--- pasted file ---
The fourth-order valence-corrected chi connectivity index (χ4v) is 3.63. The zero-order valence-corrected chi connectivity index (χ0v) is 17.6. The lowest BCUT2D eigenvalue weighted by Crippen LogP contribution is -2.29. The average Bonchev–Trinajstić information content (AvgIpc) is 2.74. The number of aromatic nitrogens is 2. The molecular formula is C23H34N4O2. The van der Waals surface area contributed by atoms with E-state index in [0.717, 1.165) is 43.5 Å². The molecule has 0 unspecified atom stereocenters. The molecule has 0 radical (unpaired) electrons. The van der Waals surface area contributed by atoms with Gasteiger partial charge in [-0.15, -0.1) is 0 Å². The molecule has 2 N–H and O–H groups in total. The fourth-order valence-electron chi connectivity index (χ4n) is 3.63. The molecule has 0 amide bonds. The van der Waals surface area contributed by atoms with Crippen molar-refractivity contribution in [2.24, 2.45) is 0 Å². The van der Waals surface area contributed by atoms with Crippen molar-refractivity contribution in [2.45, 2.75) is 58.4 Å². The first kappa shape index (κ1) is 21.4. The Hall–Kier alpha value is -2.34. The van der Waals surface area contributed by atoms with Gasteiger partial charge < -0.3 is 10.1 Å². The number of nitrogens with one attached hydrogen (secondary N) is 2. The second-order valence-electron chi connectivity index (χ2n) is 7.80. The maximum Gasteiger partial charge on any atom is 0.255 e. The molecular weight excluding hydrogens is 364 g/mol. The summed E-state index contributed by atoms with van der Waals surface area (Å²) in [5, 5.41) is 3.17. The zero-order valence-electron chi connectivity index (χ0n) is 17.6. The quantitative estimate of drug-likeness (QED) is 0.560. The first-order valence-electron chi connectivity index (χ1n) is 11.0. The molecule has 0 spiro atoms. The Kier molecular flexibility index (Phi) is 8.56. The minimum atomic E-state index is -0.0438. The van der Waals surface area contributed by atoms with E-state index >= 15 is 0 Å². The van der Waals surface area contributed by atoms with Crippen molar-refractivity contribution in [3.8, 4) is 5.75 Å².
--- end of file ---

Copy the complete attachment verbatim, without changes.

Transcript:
The fourth-order valence-corrected chi connectivity index (χ4v) is 3.63. The zero-order valence-corrected chi connectivity index (χ0v) is 17.6. The lowest BCUT2D eigenvalue weighted by Crippen LogP contribution is -2.29. The average Bonchev–Trinajstić information content (AvgIpc) is 2.74. The number of aromatic nitrogens is 2. The molecular formula is C23H34N4O2. The van der Waals surface area contributed by atoms with E-state index in [0.717, 1.165) is 43.5 Å². The molecule has 0 unspecified atom stereocenters. The molecule has 0 radical (unpaired) electrons. The van der Waals surface area contributed by atoms with Gasteiger partial charge in [-0.15, -0.1) is 0 Å². The molecule has 2 N–H and O–H groups in total. The fourth-order valence-electron chi connectivity index (χ4n) is 3.63. The molecule has 0 amide bonds. The van der Waals surface area contributed by atoms with Crippen molar-refractivity contribution in [2.24, 2.45) is 0 Å². The van der Waals surface area contributed by atoms with Crippen molar-refractivity contribution in [2.45, 2.75) is 58.4 Å². The first kappa shape index (κ1) is 21.4. The Hall–Kier alpha value is -2.34. The van der Waals surface area contributed by atoms with Gasteiger partial charge < -0.3 is 10.1 Å². The number of nitrogens with one attached hydrogen (secondary N) is 2. The second-order valence-electron chi connectivity index (χ2n) is 7.80. The maximum Gasteiger partial charge on any atom is 0.255 e. The molecular weight excluding hydrogens is 364 g/mol. The summed E-state index contributed by atoms with van der Waals surface area (Å²) in [5, 5.41) is 3.17. The zero-order valence-electron chi connectivity index (χ0n) is 17.6. The quantitative estimate of drug-likeness (QED) is 0.560. The first-order valence-electron chi connectivity index (χ1n) is 11.0. The molecule has 0 spiro atoms. The Kier molecular flexibility index (Phi) is 8.56. The minimum atomic E-state index is -0.0438. The van der Waals surface area contributed by atoms with E-state index >= 15 is 0 Å². The van der Waals surface area contributed by atoms with Crippen molar-refractivity contribution in [3.8, 4) is 5.75 Å².